Stuck in a dead-end job, Mae Holland (Emma Watson) is offered an interview at The Circle, the world’s largest social media network. Successfully through, she goes on to discover that the The Circle’s huge campus holds just as many secrets as it does opportunities.
Knowing is good, however…knowing everything is better.
With its subtle references to George Orwell’s 1984 and set inside a Google-style campus, ‘The Circle’ creates a convincing portrait of information technology gone awry and the dangers it poses to privacy. “Knowing is good, however…knowing everything is better” opines Tom Hank’s Eamon Bailey as the head of The Circle. As charming manipulators go, both he and Patton Oswald make for a believable, yet creepy pairing and Bill Paxton and Glenne Headly also bring welcome believability as Mae’s parents.
However where ‘The Circle’ breaks, is in its central characterisation of Mae and its under-use of John Boyega. Because although earnestly played through-out, both actors (and many others of the cast) seem to be in the service of a story so polished that, that when its ending comes, it has lost the bite of its initial premise.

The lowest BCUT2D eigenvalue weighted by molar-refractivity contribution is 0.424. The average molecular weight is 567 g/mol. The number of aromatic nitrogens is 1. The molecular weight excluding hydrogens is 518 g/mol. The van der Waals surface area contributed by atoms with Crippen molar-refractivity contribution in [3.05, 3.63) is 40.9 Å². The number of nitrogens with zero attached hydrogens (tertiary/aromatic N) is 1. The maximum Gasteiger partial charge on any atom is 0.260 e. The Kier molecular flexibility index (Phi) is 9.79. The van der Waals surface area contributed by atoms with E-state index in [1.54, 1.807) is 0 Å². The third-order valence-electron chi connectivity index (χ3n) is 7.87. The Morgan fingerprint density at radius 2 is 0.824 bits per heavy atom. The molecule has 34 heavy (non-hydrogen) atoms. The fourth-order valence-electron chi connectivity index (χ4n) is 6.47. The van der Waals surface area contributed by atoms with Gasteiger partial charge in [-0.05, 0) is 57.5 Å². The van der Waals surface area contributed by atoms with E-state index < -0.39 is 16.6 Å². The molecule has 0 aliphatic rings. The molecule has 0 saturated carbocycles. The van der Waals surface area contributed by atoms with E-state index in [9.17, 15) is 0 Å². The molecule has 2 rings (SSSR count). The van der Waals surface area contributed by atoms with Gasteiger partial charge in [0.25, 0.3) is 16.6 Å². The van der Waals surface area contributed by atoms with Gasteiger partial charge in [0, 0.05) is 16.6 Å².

In creating a believable world so ready to sacrifice privacy in exchange for progress, it’s sad that this adaptation of Dave Egger’s best-selling book isn’t more gripping. With its individual scenes and chilling forecasts, ‘The Circle’ is a patchy prediction at best. Looking pedestrian compared to Tony Scott’s much older ‘Enemy of The State’ (where believability is stretched to an impossibly thin line), it was still a chilling tight-rope to stand upon. The same cannot be said of ‘The Circle’. Faltering as a thriller, ‘The Circle’ is a film that’s unlikely to dent the box office and will only leave you wishing it had been as brave with its plot as it had been with its warnings.0